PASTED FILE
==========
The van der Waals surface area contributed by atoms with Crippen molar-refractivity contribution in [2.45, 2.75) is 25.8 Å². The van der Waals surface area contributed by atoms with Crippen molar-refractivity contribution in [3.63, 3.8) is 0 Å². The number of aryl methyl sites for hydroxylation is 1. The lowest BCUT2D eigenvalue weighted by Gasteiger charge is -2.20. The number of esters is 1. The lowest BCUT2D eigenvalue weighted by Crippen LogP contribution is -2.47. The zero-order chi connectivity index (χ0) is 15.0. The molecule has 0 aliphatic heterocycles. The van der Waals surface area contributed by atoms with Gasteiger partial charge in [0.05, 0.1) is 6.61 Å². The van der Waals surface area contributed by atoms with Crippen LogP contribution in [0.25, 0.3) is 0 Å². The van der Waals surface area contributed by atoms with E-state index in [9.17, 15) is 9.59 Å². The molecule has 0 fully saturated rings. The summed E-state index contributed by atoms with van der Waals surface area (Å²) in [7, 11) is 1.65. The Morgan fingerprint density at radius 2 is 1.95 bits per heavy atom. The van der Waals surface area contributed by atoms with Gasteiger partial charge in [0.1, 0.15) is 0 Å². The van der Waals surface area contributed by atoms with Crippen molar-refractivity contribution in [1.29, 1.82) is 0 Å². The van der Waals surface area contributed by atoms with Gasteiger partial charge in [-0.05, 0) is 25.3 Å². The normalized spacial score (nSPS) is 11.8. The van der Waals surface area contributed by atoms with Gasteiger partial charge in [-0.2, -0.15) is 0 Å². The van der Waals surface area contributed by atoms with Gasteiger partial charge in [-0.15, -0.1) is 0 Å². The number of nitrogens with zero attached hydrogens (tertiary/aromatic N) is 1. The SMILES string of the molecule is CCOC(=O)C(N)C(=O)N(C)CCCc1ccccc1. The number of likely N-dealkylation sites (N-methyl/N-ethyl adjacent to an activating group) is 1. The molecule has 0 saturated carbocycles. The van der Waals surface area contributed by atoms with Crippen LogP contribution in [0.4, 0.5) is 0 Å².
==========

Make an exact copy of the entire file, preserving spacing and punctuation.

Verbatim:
The van der Waals surface area contributed by atoms with Crippen molar-refractivity contribution in [2.45, 2.75) is 25.8 Å². The van der Waals surface area contributed by atoms with Crippen molar-refractivity contribution in [3.63, 3.8) is 0 Å². The number of aryl methyl sites for hydroxylation is 1. The lowest BCUT2D eigenvalue weighted by Gasteiger charge is -2.20. The number of esters is 1. The lowest BCUT2D eigenvalue weighted by Crippen LogP contribution is -2.47. The zero-order chi connectivity index (χ0) is 15.0. The molecule has 0 aliphatic heterocycles. The van der Waals surface area contributed by atoms with Gasteiger partial charge in [0.05, 0.1) is 6.61 Å². The van der Waals surface area contributed by atoms with Crippen LogP contribution in [0.25, 0.3) is 0 Å². The van der Waals surface area contributed by atoms with E-state index in [9.17, 15) is 9.59 Å². The molecule has 0 fully saturated rings. The summed E-state index contributed by atoms with van der Waals surface area (Å²) in [7, 11) is 1.65. The Morgan fingerprint density at radius 2 is 1.95 bits per heavy atom. The van der Waals surface area contributed by atoms with Gasteiger partial charge in [0.1, 0.15) is 0 Å². The van der Waals surface area contributed by atoms with Crippen molar-refractivity contribution in [1.29, 1.82) is 0 Å². The van der Waals surface area contributed by atoms with Gasteiger partial charge in [-0.05, 0) is 25.3 Å². The normalized spacial score (nSPS) is 11.8. The van der Waals surface area contributed by atoms with Gasteiger partial charge in [-0.2, -0.15) is 0 Å². The van der Waals surface area contributed by atoms with Gasteiger partial charge in [-0.15, -0.1) is 0 Å². The number of nitrogens with zero attached hydrogens (tertiary/aromatic N) is 1. The SMILES string of the molecule is CCOC(=O)C(N)C(=O)N(C)CCCc1ccccc1. The number of likely N-dealkylation sites (N-methyl/N-ethyl adjacent to an activating group) is 1. The molecule has 0 saturated carbocycles. The van der Waals surface area contributed by atoms with Crippen LogP contribution in [0.4, 0.5) is 0 Å².